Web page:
Japan Geoscience Union Meeting 2019

Presentation information

[J] Poster

S (Solid Earth Sciences ) » S-MP Mineralogy & Petrology

[S-MP33] Physics and Chemistry of Minerals

Wed. May 29, 2019 3:30 PM - 5:00 PM Poster Hall (International Exhibition Hall8, Makuhari Messe)

convener:Seiji Kamada(Frontier Research Institute for Interdisciplinary Sciences, Tohoku University), Masahiro KAYAMA(Department of Earth and Planetary Material Sciences, Faculty of Science, Tohoku University)

[SMP33-P02] Microtexture and crystallization process of impact diamonds

*Hiroaki Ohfuji1, Motosuke Nakaya1 (1.Geodynamics Research Center, Ehime University)

Keywords:Impact diamonds, Pipogai crater, High temperature and high pressure

Impact diamonds from the Popigai crater located in the central Siberia, Russia show unique nano-polycrystalline texture composed of diamond and a small amount of lonsdaleite of ~50 nm (Ohfuji et al., 2015), which is well comparable to the nano-polycrystalline diamond synthesized by direct conversion of graphite under high pressure and high temperature (Irifune et al., 2003). However, subsequent studies noted that they show a variety of microtexture such as lamellar or layer textures and granular textures. In the present study, we investigated the mineralogical and crystallographic characteristics of the various microtextures shown by the Popigai diamonds by TEM.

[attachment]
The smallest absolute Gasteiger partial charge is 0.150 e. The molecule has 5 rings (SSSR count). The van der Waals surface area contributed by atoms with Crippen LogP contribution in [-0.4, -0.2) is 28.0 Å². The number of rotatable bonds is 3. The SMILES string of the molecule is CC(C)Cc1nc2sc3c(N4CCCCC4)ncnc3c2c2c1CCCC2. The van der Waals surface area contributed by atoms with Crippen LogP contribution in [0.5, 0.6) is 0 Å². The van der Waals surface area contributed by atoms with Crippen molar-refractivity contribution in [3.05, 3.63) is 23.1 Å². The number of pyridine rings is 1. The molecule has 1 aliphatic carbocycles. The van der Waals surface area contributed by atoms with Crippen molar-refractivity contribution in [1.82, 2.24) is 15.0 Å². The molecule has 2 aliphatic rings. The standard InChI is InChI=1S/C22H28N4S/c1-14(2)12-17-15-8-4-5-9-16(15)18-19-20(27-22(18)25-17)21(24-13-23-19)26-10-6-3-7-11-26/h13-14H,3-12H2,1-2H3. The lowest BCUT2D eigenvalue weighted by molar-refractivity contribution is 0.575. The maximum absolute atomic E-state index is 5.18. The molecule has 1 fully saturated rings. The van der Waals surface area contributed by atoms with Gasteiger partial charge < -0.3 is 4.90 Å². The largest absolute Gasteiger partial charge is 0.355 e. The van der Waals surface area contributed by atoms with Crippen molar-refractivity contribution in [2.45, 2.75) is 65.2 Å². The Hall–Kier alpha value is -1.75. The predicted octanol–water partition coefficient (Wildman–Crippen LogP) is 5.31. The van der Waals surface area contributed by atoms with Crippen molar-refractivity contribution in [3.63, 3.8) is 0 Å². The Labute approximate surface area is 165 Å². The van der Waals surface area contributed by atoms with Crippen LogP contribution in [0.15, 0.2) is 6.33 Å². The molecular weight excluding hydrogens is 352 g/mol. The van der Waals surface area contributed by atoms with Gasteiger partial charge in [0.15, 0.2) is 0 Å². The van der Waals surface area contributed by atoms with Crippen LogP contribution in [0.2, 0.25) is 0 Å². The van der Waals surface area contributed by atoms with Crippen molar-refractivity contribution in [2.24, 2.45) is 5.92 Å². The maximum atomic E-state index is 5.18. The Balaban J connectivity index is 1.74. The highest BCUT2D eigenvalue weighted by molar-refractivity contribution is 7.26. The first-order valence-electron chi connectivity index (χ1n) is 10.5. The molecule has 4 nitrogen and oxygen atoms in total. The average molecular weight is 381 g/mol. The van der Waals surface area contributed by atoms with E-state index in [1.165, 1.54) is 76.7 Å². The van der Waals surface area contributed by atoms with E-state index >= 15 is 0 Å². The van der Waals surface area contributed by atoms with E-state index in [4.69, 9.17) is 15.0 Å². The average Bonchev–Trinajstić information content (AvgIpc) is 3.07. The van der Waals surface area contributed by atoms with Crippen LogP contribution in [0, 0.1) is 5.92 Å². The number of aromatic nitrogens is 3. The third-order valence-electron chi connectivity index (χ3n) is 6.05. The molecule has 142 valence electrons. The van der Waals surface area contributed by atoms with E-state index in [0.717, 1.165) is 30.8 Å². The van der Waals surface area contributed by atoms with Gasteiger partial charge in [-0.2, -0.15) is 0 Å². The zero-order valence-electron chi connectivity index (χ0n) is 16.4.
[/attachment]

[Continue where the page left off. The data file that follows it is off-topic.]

The microtextures found in Popigai diamonds are divided into two types, 1) lamellar type and 2) granular type. The former is further classified into two types, 1a) less-mosaiced lamellar and 1b) mosaiced lamellar. The latter can also be divided further into 2a) granular texture composed of fine crystals of <50 nm and 2b) granular texture composed of larger (~100 nm) crystals. Careful textural observations and electron diffraction analysis revealed that the microtextures of Popigai diamonds vary from layered texture to granular texture (1a → 1b → 2a → 2b) as the phase transitions from graphite to lonsdaleite to diamond proceed. The phase transition mechanism also changes from martensitic process involving a lattice relationship (Graphite (001) // Lonsdaleite (100) // Diamond (111)) to diffusion process where the nucleation of new grains and the their growth are promoted.

The most important factor controlling the degree of the phase transitions and the resulting microtexture is probably the shock temperature, which is supposed to have decreased gradually from the center to rim in the crater.